7 Types of Questions to Ask During an Interview

Every church comes to that important moment in their growth where they begin hiring staff. When a church is small, a bad hire can severely handicap your ministry. But regardless of your church’s size, you never want to make a bad hire, which, honestly, is nearly impossible to completely avoid. No matter how many layers there are in your hiring process, and no matter how many assessments you do, there’s always a gamble when hiring new staff.

In a previous post I shared 8 Ideas for Creating an Effective Hiring Process. And in my book, Creating Your Church’s Culture (available on Amazon or Kindle) I have an entire chapter on hiring to fit your culture. Today, I’d like to share seven types of questions to ask when conducting an interview.

1. History Questions – These questions address education, work history and responsibilities, what they find most fulfilling and demotivating in their work, and general information about the candidate. It’s like a “get to know you” aspect of interviewing.

2. Spiritual Journey & Personal Growth Questions – These questions explore the candidates spiritual journey, when and how they came to Christ, significant highlights in their spiritual journey, understanding how their beliefs resonate with your church (and denomination), and gauging their commitment to personal and professional growth.

3. Character Questions – Character is obviously a non-negotiable when hiring staff. Character questions address integrity, greatest character strengths and weaknesses, how the candidate handles moral or ethical dilemmas, and an assessment of the candidates personal character.

4. Chemistry, Values, and Philosophy Questions – This is one of the most difficult aspects to evaluate in a candidate. Honestly, the more time you can spend interacting with them  the better you’ll be able to assess their fit. Do a personality assessment and an emotional intelligence assessment. Furthermore, there should be opportunity to see them interact with your team face to face. Ask them questions about their core values as well as if there’s a particular model of ministry that they resonate with most (purpose-driven, emergent, seeker-sensitive, multi-site, cell church, traditional, missional, etc.). If your church operates by one model but they are passionate about a different model, they may find themselves frustrated in your system. Furthermore, two good question to ask are:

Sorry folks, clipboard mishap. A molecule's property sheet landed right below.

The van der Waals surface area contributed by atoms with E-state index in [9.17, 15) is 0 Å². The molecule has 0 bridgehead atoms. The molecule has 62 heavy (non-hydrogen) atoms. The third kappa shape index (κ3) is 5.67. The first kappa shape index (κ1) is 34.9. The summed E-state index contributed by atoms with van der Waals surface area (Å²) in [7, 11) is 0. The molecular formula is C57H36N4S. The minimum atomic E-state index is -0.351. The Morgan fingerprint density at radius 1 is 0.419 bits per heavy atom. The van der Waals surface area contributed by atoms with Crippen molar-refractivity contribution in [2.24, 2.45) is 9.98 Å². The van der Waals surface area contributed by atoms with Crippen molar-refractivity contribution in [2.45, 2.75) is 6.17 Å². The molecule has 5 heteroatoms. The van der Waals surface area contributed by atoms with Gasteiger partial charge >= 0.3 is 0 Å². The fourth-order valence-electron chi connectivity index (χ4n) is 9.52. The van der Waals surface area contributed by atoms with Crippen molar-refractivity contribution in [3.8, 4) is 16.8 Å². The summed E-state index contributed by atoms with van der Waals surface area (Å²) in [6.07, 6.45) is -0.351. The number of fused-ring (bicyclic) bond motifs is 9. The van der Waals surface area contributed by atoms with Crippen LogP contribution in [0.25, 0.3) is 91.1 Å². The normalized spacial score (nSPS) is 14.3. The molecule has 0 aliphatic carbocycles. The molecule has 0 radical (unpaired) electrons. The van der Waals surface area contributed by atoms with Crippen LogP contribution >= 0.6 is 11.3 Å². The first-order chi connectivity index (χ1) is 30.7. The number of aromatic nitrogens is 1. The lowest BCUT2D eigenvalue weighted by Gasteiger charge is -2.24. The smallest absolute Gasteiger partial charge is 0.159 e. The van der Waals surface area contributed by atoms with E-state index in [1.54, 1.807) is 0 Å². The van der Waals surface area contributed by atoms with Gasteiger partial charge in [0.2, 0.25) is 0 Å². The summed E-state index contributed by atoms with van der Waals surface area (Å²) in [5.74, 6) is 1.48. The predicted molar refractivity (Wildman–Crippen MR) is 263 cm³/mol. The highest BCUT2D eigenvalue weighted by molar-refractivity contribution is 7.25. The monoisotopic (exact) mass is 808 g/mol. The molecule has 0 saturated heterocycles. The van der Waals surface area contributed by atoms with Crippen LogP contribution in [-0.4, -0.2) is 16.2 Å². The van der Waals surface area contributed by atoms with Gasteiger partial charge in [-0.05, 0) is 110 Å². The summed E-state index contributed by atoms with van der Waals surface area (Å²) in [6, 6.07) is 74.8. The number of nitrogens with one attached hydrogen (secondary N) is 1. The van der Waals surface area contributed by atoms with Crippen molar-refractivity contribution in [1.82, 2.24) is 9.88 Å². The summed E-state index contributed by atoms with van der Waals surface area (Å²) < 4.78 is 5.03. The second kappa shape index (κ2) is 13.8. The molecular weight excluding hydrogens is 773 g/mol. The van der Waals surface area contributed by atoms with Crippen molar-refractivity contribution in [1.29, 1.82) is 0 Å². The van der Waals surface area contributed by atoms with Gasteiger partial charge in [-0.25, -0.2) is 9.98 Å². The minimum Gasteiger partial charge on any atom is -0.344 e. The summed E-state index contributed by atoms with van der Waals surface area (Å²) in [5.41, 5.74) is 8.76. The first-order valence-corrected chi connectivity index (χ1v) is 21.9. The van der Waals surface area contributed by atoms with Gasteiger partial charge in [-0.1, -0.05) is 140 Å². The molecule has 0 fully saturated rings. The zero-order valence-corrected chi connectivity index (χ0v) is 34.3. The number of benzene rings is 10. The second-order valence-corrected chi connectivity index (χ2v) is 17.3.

• What are two ways I would find challenging in leading you?
  • What would other people who have worked with you say about you (boss, peers, direct reports)?

5. Passion Questions – Just because a candidate has the right skill set to do the job doesn’t mean they will find fulfillment in the role. There must be passion for what they will be doing. Passion questions include:

  • What is important to you in a church? In the leadership of the church?
  • What are you most passionate about in life and in your work?
  • What do you consider to be your life mission and/or life goals?
  • How would a role on our team help you further fulfill your life mission and goals?

6. Competence Questions – These questions drill down on the candidate’s ability to do the job, their experience, and how God has uniquely wired them. Competence questions include:

  • Where do you fall on the Creator/Developer/Manager scale?
  • What kind of leader are you (technician, equipper, or multiplier)?
  • What are your natural abilities and skills and how are you using them?
  • What are your primary spiritual gifts and how are you using them?
  • Would you consider yourself more “task-oriented” or “people-oriented”? Which one puts emotional energy in your sails?
  • What computer programs are you proficient in?
  • What in your previous work environments contributed to your success (things beside your own personal competencies)?
  • What aspects of this ministry role do you enjoy most? Least?
  • Describe your leadership/management style when working with a team.
  • On a scale from 1 to 10 (10 being the best) how would you rank your time management skills? Attention to detail? Self-Starter? Follow-Through on Tasks and Projects?
  • Questions specifically related to the role and experience in areas related to the role.

7. General Questions – Conclude your questions by asking how soon they would be available to start (should an offer be extended), how their family feels about the opportunity, how long they could see themselves in this role, and what their specific salary requirements are. While salary can be addressed in more detail in a later interview, I always ask this question in the first interview so that we don’t continue the interview process if the candidate is completely outside of our ballpark.

Obviously you need to give the candidate the opportunity to ask you questions as well. In fact, a good interview is not just about you interviewing them, but them having the opportunity to interview you too. Be sure to check out 8 Ideas for Creating an Effective Hiring Process to further guide your interview strategy. And pick up a copy of my book, Creating Your Church’s Culture, available on Amazon or Kindle to learn more about effective hiring.

Question: What questions have you found helpful in the interview process?